The device is on the verge of entering a more extensive trial that will involve 500 patients in Houston, San Antonio and England. That could lead to an application for FDA approval in two to four years.

Eventually, McDevitt said, dentists may be the first line of defense against oral cancers, with the ability to catch early signs of the disease right there in the chair.


'/>"/>

Contact: David Ruth
druth@rice.edu
713-348-6327
Rice University
Source:Eurekalert

Related biology news :

1. Energy-saving method checks refrigerant level in air conditioners
2. New discovery is a significant boost to cancer research
3. VARI study could improve treatments for prostate cancer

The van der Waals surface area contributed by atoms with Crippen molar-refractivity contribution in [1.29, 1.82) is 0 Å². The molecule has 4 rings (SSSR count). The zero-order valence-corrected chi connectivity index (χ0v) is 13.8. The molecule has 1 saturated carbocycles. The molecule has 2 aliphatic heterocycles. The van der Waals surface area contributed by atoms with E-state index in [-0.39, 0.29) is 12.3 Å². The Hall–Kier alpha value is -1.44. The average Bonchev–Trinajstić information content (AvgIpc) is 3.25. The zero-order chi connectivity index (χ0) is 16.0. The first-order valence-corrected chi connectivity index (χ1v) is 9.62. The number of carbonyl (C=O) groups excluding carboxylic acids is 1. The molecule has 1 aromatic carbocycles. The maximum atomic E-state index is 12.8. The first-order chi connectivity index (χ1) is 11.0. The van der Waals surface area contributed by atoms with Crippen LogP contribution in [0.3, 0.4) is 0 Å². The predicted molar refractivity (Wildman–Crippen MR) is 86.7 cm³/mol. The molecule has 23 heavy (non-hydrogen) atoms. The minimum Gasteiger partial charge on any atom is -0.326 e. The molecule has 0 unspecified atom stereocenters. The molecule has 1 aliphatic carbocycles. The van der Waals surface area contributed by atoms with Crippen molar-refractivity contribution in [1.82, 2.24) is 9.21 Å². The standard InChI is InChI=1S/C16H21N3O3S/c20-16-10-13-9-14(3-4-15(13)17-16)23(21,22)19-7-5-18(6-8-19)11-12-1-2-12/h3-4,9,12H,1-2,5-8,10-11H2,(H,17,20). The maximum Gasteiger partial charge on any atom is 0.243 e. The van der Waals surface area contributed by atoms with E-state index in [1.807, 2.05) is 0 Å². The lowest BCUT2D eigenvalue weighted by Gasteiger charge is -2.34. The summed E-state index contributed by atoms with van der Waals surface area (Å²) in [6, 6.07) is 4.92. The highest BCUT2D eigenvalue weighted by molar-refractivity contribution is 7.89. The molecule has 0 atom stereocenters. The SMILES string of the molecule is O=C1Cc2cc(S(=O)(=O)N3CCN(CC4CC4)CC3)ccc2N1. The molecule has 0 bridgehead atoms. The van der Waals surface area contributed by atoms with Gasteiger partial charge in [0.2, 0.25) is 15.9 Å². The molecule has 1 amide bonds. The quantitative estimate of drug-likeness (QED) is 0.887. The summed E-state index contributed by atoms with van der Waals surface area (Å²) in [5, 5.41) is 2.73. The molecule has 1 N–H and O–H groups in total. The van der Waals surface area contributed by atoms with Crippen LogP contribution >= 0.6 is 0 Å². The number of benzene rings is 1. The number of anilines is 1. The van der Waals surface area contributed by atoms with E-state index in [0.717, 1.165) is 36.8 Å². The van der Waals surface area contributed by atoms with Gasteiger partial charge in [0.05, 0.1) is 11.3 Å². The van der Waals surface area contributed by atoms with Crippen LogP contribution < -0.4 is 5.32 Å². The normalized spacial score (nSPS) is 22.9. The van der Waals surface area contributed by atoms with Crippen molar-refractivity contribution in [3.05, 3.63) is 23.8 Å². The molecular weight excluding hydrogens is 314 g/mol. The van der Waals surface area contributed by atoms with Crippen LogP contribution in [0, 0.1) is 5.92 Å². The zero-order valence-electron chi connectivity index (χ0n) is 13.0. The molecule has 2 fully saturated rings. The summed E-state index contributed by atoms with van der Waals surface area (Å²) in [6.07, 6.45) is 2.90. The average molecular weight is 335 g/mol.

4. New cancer therapy may fight cardiovascular disease
5. Cancer therapy using unique imaging, delivery system focus of NSF CAREER Award
6. Advances reported in quest for drugs targeting childhood cancer
7. Development of new anti-cancer gene therapy approach using lentiviral vectors
8. Specific lymph node radiotherapy is well-tolerated after surgery in early breast cancer patients
9. New way discovered to predict which breast cancer patients should be treated with anthracyclines
10. Vaccine could delay bowel inflammation and colon cancer, says Pitt research
11. IU researchers target vascular disease linked to cancer-causing gene mutation
Post Your Comments:
*Name:
*Comment:
*Email:
(Date:3/10/2016)...   Unisys Corporation (NYSE: UIS ) today ... is testing its biometric identity solution at the Otay Mesa ... help identify certain non-U.S. citizens leaving the country. ... help determine the efficiency and accuracy of using biometric technologies ... run until May 2016. --> the United ...